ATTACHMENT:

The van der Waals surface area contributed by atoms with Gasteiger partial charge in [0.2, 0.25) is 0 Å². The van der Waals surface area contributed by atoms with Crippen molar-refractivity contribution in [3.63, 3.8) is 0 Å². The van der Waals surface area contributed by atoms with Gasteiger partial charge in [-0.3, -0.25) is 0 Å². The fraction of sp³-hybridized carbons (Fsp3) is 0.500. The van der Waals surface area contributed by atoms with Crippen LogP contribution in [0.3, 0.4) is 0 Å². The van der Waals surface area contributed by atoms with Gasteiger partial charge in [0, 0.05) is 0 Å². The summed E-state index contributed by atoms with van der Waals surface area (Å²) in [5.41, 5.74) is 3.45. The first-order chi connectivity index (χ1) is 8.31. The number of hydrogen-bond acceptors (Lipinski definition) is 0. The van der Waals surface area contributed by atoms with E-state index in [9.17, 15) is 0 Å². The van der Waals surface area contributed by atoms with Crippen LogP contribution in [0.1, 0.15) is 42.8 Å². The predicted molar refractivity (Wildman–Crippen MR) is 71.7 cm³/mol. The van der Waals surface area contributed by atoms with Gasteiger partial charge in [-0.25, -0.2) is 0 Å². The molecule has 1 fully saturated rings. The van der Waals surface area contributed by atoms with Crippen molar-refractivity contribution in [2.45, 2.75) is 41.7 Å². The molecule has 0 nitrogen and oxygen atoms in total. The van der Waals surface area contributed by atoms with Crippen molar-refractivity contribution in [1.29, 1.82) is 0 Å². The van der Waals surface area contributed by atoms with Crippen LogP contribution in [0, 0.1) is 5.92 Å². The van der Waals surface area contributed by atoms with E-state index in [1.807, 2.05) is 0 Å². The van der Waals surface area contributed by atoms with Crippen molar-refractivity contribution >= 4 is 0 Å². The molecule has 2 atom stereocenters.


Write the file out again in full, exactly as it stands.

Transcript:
The van der Waals surface area contributed by atoms with Gasteiger partial charge in [0.2, 0.25) is 0 Å². The van der Waals surface area contributed by atoms with Crippen molar-refractivity contribution in [3.63, 3.8) is 0 Å². The van der Waals surface area contributed by atoms with Gasteiger partial charge in [-0.3, -0.25) is 0 Å². The fraction of sp³-hybridized carbons (Fsp3) is 0.500. The van der Waals surface area contributed by atoms with Crippen LogP contribution in [0.3, 0.4) is 0 Å². The van der Waals surface area contributed by atoms with Gasteiger partial charge in [0, 0.05) is 0 Å². The summed E-state index contributed by atoms with van der Waals surface area (Å²) in [5.41, 5.74) is 3.45. The first-order chi connectivity index (χ1) is 8.31. The number of hydrogen-bond acceptors (Lipinski definition) is 0. The van der Waals surface area contributed by atoms with E-state index in [9.17, 15) is 0 Å². The van der Waals surface area contributed by atoms with Crippen LogP contribution in [0.1, 0.15) is 42.8 Å². The predicted molar refractivity (Wildman–Crippen MR) is 71.7 cm³/mol. The van der Waals surface area contributed by atoms with Gasteiger partial charge in [-0.25, -0.2) is 0 Å². The molecule has 1 fully saturated rings. The van der Waals surface area contributed by atoms with Crippen molar-refractivity contribution in [2.45, 2.75) is 41.7 Å². The molecule has 0 nitrogen and oxygen atoms in total. The van der Waals surface area contributed by atoms with Crippen molar-refractivity contribution in [1.29, 1.82) is 0 Å². The van der Waals surface area contributed by atoms with Crippen LogP contribution in [0, 0.1) is 5.92 Å². The van der Waals surface area contributed by atoms with E-state index in [1.807, 2.05) is 0 Å². The van der Waals surface area contributed by atoms with Crippen molar-refractivity contribution >= 4 is 0 Å². The molecule has 2 atom stereocenters.